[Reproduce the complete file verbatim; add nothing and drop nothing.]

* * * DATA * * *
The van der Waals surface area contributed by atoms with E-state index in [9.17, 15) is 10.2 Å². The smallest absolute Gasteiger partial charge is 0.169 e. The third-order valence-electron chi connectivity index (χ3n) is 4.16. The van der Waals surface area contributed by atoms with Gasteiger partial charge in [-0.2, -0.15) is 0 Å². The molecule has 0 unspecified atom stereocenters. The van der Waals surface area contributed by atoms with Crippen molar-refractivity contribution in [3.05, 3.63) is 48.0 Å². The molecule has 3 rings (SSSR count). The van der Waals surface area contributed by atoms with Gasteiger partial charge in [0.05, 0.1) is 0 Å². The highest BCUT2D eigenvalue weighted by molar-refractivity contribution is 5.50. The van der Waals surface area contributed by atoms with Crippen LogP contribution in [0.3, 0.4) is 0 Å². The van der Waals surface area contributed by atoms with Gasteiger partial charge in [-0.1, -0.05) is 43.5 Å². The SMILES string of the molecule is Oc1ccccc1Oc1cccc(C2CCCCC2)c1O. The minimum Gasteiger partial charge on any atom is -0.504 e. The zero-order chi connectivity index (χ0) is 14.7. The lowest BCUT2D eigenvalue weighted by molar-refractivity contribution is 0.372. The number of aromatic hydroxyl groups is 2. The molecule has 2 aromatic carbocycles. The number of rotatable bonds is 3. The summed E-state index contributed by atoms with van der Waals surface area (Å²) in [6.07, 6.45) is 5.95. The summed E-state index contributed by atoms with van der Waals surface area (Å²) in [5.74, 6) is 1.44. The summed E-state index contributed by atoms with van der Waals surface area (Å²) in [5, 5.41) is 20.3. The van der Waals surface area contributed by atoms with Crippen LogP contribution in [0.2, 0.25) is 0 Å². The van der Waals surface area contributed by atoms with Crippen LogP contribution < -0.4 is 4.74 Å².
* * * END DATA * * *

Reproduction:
The van der Waals surface area contributed by atoms with E-state index in [9.17, 15) is 10.2 Å². The smallest absolute Gasteiger partial charge is 0.169 e. The third-order valence-electron chi connectivity index (χ3n) is 4.16. The van der Waals surface area contributed by atoms with Gasteiger partial charge in [-0.2, -0.15) is 0 Å². The molecule has 0 unspecified atom stereocenters. The van der Waals surface area contributed by atoms with Crippen molar-refractivity contribution in [3.05, 3.63) is 48.0 Å². The molecule has 3 rings (SSSR count). The van der Waals surface area contributed by atoms with Gasteiger partial charge in [0.05, 0.1) is 0 Å². The highest BCUT2D eigenvalue weighted by molar-refractivity contribution is 5.50. The van der Waals surface area contributed by atoms with Crippen LogP contribution in [0.3, 0.4) is 0 Å². The van der Waals surface area contributed by atoms with Gasteiger partial charge in [-0.1, -0.05) is 43.5 Å². The SMILES string of the molecule is Oc1ccccc1Oc1cccc(C2CCCCC2)c1O. The minimum Gasteiger partial charge on any atom is -0.504 e. The zero-order chi connectivity index (χ0) is 14.7. The lowest BCUT2D eigenvalue weighted by molar-refractivity contribution is 0.372. The number of aromatic hydroxyl groups is 2. The molecule has 2 aromatic carbocycles. The number of rotatable bonds is 3. The summed E-state index contributed by atoms with van der Waals surface area (Å²) in [6.07, 6.45) is 5.95. The summed E-state index contributed by atoms with van der Waals surface area (Å²) in [5.74, 6) is 1.44. The summed E-state index contributed by atoms with van der Waals surface area (Å²) in [5, 5.41) is 20.3. The van der Waals surface area contributed by atoms with Crippen LogP contribution in [0.2, 0.25) is 0 Å². The van der Waals surface area contributed by atoms with Crippen LogP contribution < -0.4 is 4.74 Å².